Ehrlichia species is a topic covered in the Johns Hopkins ABX Guide.

To view the entire topic, please or purchase a subscription.

Official website of the Johns Hopkins Antibiotic (ABX), HIV, Diabetes, and Psychiatry Guides, powered by Unbound Medicine. Johns Hopkins Guide App for iOS, iPhone, iPad, and Android included. Explore these free sample topics:

Johns Hopkins Guides

-- The first section of this topic is shown below --

MICROBIOLOGY

  • Cause of tick-borne infection in humans; obligate intracellular pathogens that infect human macrophages and monocytes.
  • Species described as causing human infection:
    • Human monocytic ehrlichiosis (HME): due to Ehrlichia chaffeensis, transmitted by Amblyomma americanum (Lone Star tick, Fig 1) and possibly other tick vectors such as Dermacentor variabilis (American dog tick).
      • Lone star is the most common cause of tick bite in southern U.S. Tick generally in woodland habitats with white-tail deer (thought to be main reservoir).
    • E. ewingii (Ee): canine pathogen that rarely infects humans, infection now termed "human ewingii ehrlichiosis [HEE]."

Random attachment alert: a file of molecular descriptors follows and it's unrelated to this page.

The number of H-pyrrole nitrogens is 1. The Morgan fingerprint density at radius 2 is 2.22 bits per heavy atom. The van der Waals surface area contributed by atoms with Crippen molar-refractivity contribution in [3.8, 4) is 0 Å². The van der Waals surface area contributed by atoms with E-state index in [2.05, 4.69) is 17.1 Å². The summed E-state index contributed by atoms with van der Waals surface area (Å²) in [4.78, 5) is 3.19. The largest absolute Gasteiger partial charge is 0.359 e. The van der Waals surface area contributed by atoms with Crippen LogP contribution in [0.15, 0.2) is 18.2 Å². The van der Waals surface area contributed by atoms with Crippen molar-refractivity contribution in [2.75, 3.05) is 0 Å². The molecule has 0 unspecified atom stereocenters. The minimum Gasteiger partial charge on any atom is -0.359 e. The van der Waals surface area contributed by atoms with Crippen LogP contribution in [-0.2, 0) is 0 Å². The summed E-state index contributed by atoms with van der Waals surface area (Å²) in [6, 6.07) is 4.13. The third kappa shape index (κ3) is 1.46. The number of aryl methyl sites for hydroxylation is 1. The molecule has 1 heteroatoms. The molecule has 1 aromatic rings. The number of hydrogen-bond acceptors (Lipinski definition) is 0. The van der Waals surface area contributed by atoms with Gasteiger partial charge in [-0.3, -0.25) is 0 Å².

• Human cases increasingly described over wider range (10 states), though most to date in Missouri.
    • E. muris: human infection noted in Europe, Russia, Japan/Asia and described in Western U.S. Occurs via tick vector Ixodes persulcatus complex.
    • Ehrlichia species Wisconsin: recently identified[9], close relative of E. muris; likely vector is the Ixodes scapularis tick (same as HGA and B. burgdorferi).
      • Sero-crossreactivity seen with antibodies to E. chaffeensis which may confuse accurate diagnosis.
      • Existing PCR primers for E. chaffeensis and E. ewingii may fail to detect.
      • Usually described as E. muris-like (EML) agent in the literature.
      • Cases to date described in Minnesota and Wisconsin.

-- To view the remaining sections of this topic, please or purchase a subscription --

Last updated: July 31, 2016